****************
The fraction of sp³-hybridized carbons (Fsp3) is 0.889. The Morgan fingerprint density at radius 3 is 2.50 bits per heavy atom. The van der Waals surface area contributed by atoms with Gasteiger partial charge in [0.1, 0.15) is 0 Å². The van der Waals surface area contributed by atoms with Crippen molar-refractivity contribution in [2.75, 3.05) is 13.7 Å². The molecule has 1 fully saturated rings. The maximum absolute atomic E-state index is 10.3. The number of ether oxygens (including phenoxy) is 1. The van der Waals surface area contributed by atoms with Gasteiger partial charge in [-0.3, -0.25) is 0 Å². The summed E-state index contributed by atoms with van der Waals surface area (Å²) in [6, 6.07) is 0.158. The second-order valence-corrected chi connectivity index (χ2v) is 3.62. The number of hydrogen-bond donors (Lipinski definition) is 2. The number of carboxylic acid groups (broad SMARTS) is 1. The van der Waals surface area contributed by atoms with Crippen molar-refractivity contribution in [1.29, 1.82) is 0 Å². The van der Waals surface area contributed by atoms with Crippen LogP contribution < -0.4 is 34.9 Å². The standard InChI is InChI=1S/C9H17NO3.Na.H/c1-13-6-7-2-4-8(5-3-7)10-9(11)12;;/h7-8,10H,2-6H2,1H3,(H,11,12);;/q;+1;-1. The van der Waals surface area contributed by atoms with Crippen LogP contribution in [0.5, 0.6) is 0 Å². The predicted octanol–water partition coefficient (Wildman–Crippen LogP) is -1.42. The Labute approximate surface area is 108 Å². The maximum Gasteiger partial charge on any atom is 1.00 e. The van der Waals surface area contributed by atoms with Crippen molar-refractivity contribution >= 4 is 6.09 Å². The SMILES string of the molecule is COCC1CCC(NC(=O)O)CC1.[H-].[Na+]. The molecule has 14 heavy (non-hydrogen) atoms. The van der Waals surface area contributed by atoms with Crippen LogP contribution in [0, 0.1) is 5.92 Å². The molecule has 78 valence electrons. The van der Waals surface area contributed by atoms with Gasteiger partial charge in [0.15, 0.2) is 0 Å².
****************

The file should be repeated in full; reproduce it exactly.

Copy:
The fraction of sp³-hybridized carbons (Fsp3) is 0.889. The Morgan fingerprint density at radius 3 is 2.50 bits per heavy atom. The van der Waals surface area contributed by atoms with Gasteiger partial charge in [0.1, 0.15) is 0 Å². The van der Waals surface area contributed by atoms with Crippen molar-refractivity contribution in [2.75, 3.05) is 13.7 Å². The molecule has 1 fully saturated rings. The maximum absolute atomic E-state index is 10.3. The number of ether oxygens (including phenoxy) is 1. The van der Waals surface area contributed by atoms with Gasteiger partial charge in [-0.3, -0.25) is 0 Å². The summed E-state index contributed by atoms with van der Waals surface area (Å²) in [6, 6.07) is 0.158. The second-order valence-corrected chi connectivity index (χ2v) is 3.62. The number of hydrogen-bond donors (Lipinski definition) is 2. The number of carboxylic acid groups (broad SMARTS) is 1. The van der Waals surface area contributed by atoms with Crippen molar-refractivity contribution in [1.29, 1.82) is 0 Å². The van der Waals surface area contributed by atoms with Crippen LogP contribution < -0.4 is 34.9 Å². The standard InChI is InChI=1S/C9H17NO3.Na.H/c1-13-6-7-2-4-8(5-3-7)10-9(11)12;;/h7-8,10H,2-6H2,1H3,(H,11,12);;/q;+1;-1. The van der Waals surface area contributed by atoms with Crippen LogP contribution in [0.5, 0.6) is 0 Å². The predicted octanol–water partition coefficient (Wildman–Crippen LogP) is -1.42. The Labute approximate surface area is 108 Å². The maximum Gasteiger partial charge on any atom is 1.00 e. The van der Waals surface area contributed by atoms with Crippen molar-refractivity contribution >= 4 is 6.09 Å². The SMILES string of the molecule is COCC1CCC(NC(=O)O)CC1.[H-].[Na+]. The molecule has 14 heavy (non-hydrogen) atoms. The van der Waals surface area contributed by atoms with Crippen LogP contribution in [0, 0.1) is 5.92 Å². The molecule has 78 valence electrons. The van der Waals surface area contributed by atoms with Gasteiger partial charge in [0.15, 0.2) is 0 Å².